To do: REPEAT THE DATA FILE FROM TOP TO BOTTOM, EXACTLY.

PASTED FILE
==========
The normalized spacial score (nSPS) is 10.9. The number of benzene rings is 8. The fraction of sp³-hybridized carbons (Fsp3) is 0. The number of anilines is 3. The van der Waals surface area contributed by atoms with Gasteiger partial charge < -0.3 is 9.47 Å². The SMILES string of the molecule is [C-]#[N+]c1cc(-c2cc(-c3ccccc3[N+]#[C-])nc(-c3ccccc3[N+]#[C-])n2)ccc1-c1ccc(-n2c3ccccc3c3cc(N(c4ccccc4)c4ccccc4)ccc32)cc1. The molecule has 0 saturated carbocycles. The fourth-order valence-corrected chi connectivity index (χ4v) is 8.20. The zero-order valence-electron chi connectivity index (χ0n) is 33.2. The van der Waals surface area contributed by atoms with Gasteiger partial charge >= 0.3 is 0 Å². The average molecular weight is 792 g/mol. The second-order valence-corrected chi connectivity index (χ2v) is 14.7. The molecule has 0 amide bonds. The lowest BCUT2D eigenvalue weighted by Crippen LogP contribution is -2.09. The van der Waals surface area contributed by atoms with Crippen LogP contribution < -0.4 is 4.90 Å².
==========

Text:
The normalized spacial score (nSPS) is 10.9. The number of benzene rings is 8. The fraction of sp³-hybridized carbons (Fsp3) is 0. The number of anilines is 3. The van der Waals surface area contributed by atoms with Gasteiger partial charge < -0.3 is 9.47 Å². The SMILES string of the molecule is [C-]#[N+]c1cc(-c2cc(-c3ccccc3[N+]#[C-])nc(-c3ccccc3[N+]#[C-])n2)ccc1-c1ccc(-n2c3ccccc3c3cc(N(c4ccccc4)c4ccccc4)ccc32)cc1. The molecule has 0 saturated carbocycles. The fourth-order valence-corrected chi connectivity index (χ4v) is 8.20. The zero-order valence-electron chi connectivity index (χ0n) is 33.2. The van der Waals surface area contributed by atoms with Gasteiger partial charge >= 0.3 is 0 Å². The average molecular weight is 792 g/mol. The second-order valence-corrected chi connectivity index (χ2v) is 14.7. The molecule has 0 amide bonds. The lowest BCUT2D eigenvalue weighted by Crippen LogP contribution is -2.09. The van der Waals surface area contributed by atoms with Crippen LogP contribution < -0.4 is 4.90 Å².